MOVIE REVIEW: ‘Chappie’ Is Another Blomkamp Original


Film: Chappie
Starring: Die Antwoord, Dev Petal
Direct by: Neil Blomkamp

Though it falls ever-so-short of the heights reached by District 9, Neil Blomkamp’s latest science fiction epic is a wholly entertaining experience unlike anything you have ever seen before.

Opening in a world where artificial intelligence is far more advanced than it is today, Chappie wastes no time introducing audiences to a world not too unlike their own. Instead of taking a giant leap in time, we’ve only moved forward a small number of years, and in that time a man from South Africa has perfected robots who can replace traditional police officers. They’re known as ‘scouts,’ and though they are not fully autonomous, they do perform far more complex activities than any machine you have seen before. Their creator however, still wants more. He wants to create truly sophisticated, self-sufficient AI that can learn, feel, and make their own decisions.

Enter Chappie. A one-time ‘scout’ for Johannesburg police, the robot that soon becomes the focus of Blomkamp’s film is initially sent to a crusher after catching a tech-damaging bullet while procuring criminals. He’s saved by the creator of the robots, Deon, so that he may test a new artificial intelligence program he has developed on his own time. It works, but not before Deon is kidnapped by criminals hoping to use his knowledge of robotics to shut down the scouts that have essentially stopped all major crimes in the city. When they realize what Deon is attempting to create, they turn their focus to training the newly autonomous robot to do their bidding. The only problem is, the newborn robot is far more child-like than one might expect. He can barely do anything when first turned on, and it takes more than a day before he’s able to fully grasp what people are trying to convey. He is, for lack of a better description, just like a newborn child.

As time goes on and tensions between Deon and the criminals continue to escalate, the robot known as Chappie begins to better comprehend the world around him. He learns to walk, talk, and soon begins imitating the people he sees. This leads to many heartwarming moments of growth, as well as several moments of hilarity, all spread in between sequences of people discussing the pros and cons of allowing true artificial intelligence to exist. Is a robot that can learn a good idea? Is mankind’s influence on machines what leads them to do wrong? Would robots only do good if they were able to make up their own minds? Not all of this is answered in a definitive way, but each topic is thoroughly explored at length over the course of the film’s near two-hour runtime.

Not everything works in this near-future alternate reality, but there is far more good than bad, and almost nothing that I would write off as being a complete misfire. The multiple plots, while engaging, never connect as cohesively as the viewer may desire. Also, the decision to cast Die Antwoord as alternate versions of themselves is one fans of the group will likely adore far more than those unfamiliar with the genre-bending duo. Yo Landi fits in well enough as the mother figure for Chappie, but Ninja’s gruff edge and near complete inability to sell a single moment of emotion other than aggression causes the story to lose steam time and time again. That said, their unique personalities help the universe Blomkamp presents come to life. They showcase another side of mankind most people never see, and that alone makes their presence worthwhile.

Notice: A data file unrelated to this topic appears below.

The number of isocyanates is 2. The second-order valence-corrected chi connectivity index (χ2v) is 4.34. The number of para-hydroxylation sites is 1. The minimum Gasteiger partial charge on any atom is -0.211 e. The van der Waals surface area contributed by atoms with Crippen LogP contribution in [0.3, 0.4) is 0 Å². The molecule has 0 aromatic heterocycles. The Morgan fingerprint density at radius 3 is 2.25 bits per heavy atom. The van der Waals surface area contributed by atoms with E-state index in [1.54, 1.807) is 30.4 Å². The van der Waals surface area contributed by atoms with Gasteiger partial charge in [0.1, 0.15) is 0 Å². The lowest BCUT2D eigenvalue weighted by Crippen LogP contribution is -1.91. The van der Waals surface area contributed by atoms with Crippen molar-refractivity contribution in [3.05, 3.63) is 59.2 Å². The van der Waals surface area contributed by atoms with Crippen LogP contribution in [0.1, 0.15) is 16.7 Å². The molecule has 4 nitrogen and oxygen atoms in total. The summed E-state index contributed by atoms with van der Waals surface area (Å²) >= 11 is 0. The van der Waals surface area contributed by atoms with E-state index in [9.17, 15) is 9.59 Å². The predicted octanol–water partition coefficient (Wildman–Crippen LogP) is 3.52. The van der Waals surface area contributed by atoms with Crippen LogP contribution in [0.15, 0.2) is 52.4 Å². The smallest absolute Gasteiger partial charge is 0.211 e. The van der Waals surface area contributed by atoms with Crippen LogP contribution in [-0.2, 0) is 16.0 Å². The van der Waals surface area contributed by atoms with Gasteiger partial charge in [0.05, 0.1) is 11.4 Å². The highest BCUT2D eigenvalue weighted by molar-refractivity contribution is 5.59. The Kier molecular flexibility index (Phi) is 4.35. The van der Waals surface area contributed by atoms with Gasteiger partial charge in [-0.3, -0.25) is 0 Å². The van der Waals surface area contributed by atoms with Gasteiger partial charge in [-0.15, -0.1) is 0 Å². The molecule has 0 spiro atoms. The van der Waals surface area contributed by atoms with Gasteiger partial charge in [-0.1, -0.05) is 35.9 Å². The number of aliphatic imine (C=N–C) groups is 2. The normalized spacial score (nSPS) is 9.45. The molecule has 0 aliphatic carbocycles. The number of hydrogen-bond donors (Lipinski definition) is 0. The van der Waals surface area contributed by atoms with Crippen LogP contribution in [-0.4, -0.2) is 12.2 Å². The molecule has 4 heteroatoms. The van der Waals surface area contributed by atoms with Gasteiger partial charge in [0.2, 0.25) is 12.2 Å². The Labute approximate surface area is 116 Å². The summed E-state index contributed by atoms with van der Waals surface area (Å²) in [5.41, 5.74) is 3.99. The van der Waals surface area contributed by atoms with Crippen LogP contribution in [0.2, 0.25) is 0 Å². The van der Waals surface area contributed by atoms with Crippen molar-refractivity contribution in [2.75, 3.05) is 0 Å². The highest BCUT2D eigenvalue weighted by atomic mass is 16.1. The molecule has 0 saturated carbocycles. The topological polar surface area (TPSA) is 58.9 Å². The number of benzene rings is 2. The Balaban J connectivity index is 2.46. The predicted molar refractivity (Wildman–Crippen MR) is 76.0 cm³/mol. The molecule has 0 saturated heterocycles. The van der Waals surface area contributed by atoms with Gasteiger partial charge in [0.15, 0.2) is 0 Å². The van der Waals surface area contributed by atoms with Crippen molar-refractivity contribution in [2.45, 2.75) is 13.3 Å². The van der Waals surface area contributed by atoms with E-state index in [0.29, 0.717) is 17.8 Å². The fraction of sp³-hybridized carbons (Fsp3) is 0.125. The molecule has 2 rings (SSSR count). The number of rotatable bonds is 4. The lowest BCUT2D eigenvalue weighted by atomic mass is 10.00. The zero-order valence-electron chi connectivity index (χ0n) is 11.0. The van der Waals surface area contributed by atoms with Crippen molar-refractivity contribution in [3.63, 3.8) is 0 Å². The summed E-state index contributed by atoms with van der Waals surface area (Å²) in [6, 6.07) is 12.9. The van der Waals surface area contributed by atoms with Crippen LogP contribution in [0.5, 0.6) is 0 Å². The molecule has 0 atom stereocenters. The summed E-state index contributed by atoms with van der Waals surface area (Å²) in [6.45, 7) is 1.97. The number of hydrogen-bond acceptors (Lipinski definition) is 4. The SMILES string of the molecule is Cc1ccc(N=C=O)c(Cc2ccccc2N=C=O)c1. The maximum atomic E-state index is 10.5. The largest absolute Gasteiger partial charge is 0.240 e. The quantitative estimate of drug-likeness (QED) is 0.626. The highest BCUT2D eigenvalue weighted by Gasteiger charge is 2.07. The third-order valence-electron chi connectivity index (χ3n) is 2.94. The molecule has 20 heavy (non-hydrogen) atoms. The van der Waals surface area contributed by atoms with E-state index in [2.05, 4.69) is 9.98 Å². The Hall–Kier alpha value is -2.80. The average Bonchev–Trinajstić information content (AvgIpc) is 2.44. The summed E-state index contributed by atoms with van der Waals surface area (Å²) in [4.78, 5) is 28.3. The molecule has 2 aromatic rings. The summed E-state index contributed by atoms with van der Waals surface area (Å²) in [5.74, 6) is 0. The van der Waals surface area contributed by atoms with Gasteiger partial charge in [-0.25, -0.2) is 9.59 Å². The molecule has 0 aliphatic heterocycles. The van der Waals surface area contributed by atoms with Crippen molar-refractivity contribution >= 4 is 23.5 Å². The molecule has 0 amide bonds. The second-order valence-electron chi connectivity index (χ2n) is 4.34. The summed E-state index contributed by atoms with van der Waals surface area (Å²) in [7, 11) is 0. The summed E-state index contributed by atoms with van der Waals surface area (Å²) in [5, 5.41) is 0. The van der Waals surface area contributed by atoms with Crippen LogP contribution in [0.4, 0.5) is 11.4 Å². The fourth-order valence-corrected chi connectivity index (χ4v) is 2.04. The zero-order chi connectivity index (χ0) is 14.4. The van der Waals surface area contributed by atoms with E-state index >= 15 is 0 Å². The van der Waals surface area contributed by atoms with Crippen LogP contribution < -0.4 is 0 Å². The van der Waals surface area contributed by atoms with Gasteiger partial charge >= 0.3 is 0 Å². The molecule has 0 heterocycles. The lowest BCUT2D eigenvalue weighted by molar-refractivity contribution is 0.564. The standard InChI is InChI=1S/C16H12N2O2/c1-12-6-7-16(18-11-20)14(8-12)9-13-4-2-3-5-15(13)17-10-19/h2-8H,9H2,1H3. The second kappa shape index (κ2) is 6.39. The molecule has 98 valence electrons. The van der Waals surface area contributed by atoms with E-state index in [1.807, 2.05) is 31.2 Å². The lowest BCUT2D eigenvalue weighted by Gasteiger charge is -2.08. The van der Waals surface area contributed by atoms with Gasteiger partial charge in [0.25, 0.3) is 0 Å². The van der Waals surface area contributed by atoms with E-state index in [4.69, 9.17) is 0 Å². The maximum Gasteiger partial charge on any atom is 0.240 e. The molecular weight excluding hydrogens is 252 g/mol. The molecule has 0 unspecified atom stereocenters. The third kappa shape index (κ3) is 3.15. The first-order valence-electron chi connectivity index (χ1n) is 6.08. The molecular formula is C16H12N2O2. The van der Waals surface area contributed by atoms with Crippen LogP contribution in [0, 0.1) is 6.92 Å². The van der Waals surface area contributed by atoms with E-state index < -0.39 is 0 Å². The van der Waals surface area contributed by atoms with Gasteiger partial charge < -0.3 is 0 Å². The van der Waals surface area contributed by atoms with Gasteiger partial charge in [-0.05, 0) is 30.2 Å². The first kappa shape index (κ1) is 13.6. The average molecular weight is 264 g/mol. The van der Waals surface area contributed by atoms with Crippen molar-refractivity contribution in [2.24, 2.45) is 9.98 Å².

It’s a little hard to ignore the fact that Blomkamp has been essentially working in a field entirely his own for the last decade. While others fight over the right to direct or pen the next blockbuster sequel, reboot, or comic book franchise, Blomkamp has been churning out original sci-fi adventures every few years. Each has told an entirely different story, and each has had its own massive amount of original ideas and designs at play, but the one thing tying them all together has been Blomkamp’s love of metaphor. District 9 was essentially a two-hour think piece on how we view immigration in the modern age, while Elysium touched on the tension between various economic classes. Chappie, his latest, uses the story of a child-like robot to showcase the dangers, as well as world-changing possibilities, of artificial intelligence.

While I am sure there will be some who write off the life of Chappie as something that could have been much bigger and more bad-ass, I believe Blomkamp’s latest creation to be his best work to date. It’s heartfelt, imaginative, and more than willing to challenge the ideas of robotics and morality you have been raised to believe. More importantly, it accomplishes all this while telling a truly original story that is brought to life with the latest, state-of-the-art technology. If you want spectacle that is equally matched with heart, look no further than this film.


Review written by James Shotwell

James Shotwell

James Shotwell is the founder of Under The Gun Review. He loves writing about music and movies almost as much as he loves his two fat cats. He's also the co-founder of Antique Records and the Marketing Coordinator for Haulix. You should probably follow him on Twitter.

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